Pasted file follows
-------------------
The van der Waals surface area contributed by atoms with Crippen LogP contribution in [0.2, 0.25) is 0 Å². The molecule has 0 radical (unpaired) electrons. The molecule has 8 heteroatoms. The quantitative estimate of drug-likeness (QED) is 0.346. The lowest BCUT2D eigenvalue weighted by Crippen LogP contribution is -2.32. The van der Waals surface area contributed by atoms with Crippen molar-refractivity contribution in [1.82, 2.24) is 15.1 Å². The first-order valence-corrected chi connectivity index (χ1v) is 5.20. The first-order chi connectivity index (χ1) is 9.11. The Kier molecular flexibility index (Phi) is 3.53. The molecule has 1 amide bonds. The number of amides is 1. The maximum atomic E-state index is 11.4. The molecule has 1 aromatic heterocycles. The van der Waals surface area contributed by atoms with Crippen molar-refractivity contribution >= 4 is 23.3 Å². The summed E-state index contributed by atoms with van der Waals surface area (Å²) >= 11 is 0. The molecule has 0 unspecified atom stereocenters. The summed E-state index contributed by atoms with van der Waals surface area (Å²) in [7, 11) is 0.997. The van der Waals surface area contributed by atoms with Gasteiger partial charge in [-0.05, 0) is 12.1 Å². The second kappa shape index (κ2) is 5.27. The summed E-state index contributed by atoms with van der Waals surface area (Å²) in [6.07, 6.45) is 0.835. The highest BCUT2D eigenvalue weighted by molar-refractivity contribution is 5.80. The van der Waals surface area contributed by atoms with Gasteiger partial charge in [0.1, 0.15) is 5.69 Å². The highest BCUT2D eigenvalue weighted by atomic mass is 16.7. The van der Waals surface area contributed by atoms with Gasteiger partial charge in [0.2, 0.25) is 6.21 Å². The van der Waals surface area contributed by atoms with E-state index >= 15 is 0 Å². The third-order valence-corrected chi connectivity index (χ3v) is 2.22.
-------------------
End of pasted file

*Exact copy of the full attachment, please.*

The van der Waals surface area contributed by atoms with Crippen LogP contribution in [0.2, 0.25) is 0 Å². The molecule has 0 radical (unpaired) electrons. The molecule has 8 heteroatoms. The quantitative estimate of drug-likeness (QED) is 0.346. The lowest BCUT2D eigenvalue weighted by Crippen LogP contribution is -2.32. The van der Waals surface area contributed by atoms with Crippen molar-refractivity contribution in [1.82, 2.24) is 15.1 Å². The first-order valence-corrected chi connectivity index (χ1v) is 5.20. The first-order chi connectivity index (χ1) is 9.11. The Kier molecular flexibility index (Phi) is 3.53. The molecule has 1 amide bonds. The number of amides is 1. The maximum atomic E-state index is 11.4. The molecule has 1 aromatic heterocycles. The van der Waals surface area contributed by atoms with Crippen molar-refractivity contribution >= 4 is 23.3 Å². The summed E-state index contributed by atoms with van der Waals surface area (Å²) >= 11 is 0. The molecule has 0 unspecified atom stereocenters. The summed E-state index contributed by atoms with van der Waals surface area (Å²) in [7, 11) is 0.997. The van der Waals surface area contributed by atoms with Gasteiger partial charge in [-0.05, 0) is 12.1 Å². The second kappa shape index (κ2) is 5.27. The summed E-state index contributed by atoms with van der Waals surface area (Å²) in [6.07, 6.45) is 0.835. The highest BCUT2D eigenvalue weighted by molar-refractivity contribution is 5.80. The van der Waals surface area contributed by atoms with Gasteiger partial charge in [0.1, 0.15) is 5.69 Å². The highest BCUT2D eigenvalue weighted by atomic mass is 16.7. The van der Waals surface area contributed by atoms with Gasteiger partial charge in [0.2, 0.25) is 6.21 Å². The van der Waals surface area contributed by atoms with E-state index >= 15 is 0 Å². The third-order valence-corrected chi connectivity index (χ3v) is 2.22.